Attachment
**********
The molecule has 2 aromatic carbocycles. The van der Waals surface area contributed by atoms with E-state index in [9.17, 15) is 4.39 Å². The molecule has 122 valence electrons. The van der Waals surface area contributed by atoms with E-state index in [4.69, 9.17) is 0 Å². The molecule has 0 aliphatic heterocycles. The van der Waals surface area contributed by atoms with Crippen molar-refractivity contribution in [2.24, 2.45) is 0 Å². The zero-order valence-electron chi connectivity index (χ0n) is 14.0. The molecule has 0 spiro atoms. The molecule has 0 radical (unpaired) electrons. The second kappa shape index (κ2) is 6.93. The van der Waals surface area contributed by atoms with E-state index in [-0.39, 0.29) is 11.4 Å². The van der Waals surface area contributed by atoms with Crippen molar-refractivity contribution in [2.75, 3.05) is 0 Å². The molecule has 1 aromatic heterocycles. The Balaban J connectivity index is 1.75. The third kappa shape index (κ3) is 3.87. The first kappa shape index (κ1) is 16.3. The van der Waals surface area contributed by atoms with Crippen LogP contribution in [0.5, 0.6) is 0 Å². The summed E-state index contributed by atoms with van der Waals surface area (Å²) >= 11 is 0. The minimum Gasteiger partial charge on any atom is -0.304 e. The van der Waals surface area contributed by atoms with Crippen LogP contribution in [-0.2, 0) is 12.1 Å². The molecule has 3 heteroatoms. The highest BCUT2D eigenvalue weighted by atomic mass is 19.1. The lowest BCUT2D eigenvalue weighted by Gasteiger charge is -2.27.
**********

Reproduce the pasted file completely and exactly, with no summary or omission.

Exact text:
The molecule has 2 aromatic carbocycles. The van der Waals surface area contributed by atoms with E-state index in [9.17, 15) is 4.39 Å². The molecule has 122 valence electrons. The van der Waals surface area contributed by atoms with E-state index in [4.69, 9.17) is 0 Å². The molecule has 0 aliphatic heterocycles. The van der Waals surface area contributed by atoms with Crippen molar-refractivity contribution in [2.24, 2.45) is 0 Å². The zero-order valence-electron chi connectivity index (χ0n) is 14.0. The molecule has 0 spiro atoms. The molecule has 0 radical (unpaired) electrons. The second kappa shape index (κ2) is 6.93. The van der Waals surface area contributed by atoms with E-state index in [-0.39, 0.29) is 11.4 Å². The van der Waals surface area contributed by atoms with Crippen molar-refractivity contribution in [2.75, 3.05) is 0 Å². The molecule has 1 aromatic heterocycles. The Balaban J connectivity index is 1.75. The third kappa shape index (κ3) is 3.87. The first kappa shape index (κ1) is 16.3. The van der Waals surface area contributed by atoms with Crippen LogP contribution in [0.5, 0.6) is 0 Å². The summed E-state index contributed by atoms with van der Waals surface area (Å²) >= 11 is 0. The minimum Gasteiger partial charge on any atom is -0.304 e. The van der Waals surface area contributed by atoms with Crippen LogP contribution in [-0.2, 0) is 12.1 Å². The molecule has 3 heteroatoms. The highest BCUT2D eigenvalue weighted by atomic mass is 19.1. The lowest BCUT2D eigenvalue weighted by Gasteiger charge is -2.27.